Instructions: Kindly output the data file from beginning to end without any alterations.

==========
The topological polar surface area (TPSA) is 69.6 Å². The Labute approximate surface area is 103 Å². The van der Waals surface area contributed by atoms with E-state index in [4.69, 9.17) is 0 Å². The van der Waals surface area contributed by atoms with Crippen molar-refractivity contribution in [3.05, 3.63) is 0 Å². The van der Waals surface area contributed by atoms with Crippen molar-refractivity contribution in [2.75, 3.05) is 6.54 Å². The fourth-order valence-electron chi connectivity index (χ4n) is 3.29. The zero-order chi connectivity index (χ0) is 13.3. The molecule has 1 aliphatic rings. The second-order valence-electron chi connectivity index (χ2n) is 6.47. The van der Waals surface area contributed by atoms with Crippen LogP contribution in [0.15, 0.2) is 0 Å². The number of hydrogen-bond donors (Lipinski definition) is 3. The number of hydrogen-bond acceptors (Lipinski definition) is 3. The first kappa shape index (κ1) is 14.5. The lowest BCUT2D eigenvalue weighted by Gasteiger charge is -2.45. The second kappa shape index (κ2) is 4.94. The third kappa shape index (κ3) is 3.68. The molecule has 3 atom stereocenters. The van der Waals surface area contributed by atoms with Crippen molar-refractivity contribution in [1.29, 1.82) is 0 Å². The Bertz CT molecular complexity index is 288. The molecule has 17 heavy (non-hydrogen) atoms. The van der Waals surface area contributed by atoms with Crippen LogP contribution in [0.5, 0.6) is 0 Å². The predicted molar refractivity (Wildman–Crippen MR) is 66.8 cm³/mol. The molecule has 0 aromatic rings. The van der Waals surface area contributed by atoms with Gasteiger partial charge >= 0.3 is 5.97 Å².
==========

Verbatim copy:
The topological polar surface area (TPSA) is 69.6 Å². The Labute approximate surface area is 103 Å². The van der Waals surface area contributed by atoms with E-state index in [4.69, 9.17) is 0 Å². The van der Waals surface area contributed by atoms with Crippen molar-refractivity contribution in [3.05, 3.63) is 0 Å². The van der Waals surface area contributed by atoms with Crippen molar-refractivity contribution in [2.75, 3.05) is 6.54 Å². The fourth-order valence-electron chi connectivity index (χ4n) is 3.29. The zero-order chi connectivity index (χ0) is 13.3. The molecule has 1 aliphatic rings. The second-order valence-electron chi connectivity index (χ2n) is 6.47. The van der Waals surface area contributed by atoms with Crippen LogP contribution in [0.15, 0.2) is 0 Å². The number of hydrogen-bond donors (Lipinski definition) is 3. The number of hydrogen-bond acceptors (Lipinski definition) is 3. The first kappa shape index (κ1) is 14.5. The lowest BCUT2D eigenvalue weighted by Gasteiger charge is -2.45. The second kappa shape index (κ2) is 4.94. The third kappa shape index (κ3) is 3.68. The molecule has 3 atom stereocenters. The van der Waals surface area contributed by atoms with Crippen molar-refractivity contribution in [1.29, 1.82) is 0 Å². The Bertz CT molecular complexity index is 288. The molecule has 17 heavy (non-hydrogen) atoms. The van der Waals surface area contributed by atoms with Crippen LogP contribution in [0.5, 0.6) is 0 Å². The predicted molar refractivity (Wildman–Crippen MR) is 66.8 cm³/mol. The molecule has 0 aromatic rings. The van der Waals surface area contributed by atoms with Gasteiger partial charge >= 0.3 is 5.97 Å².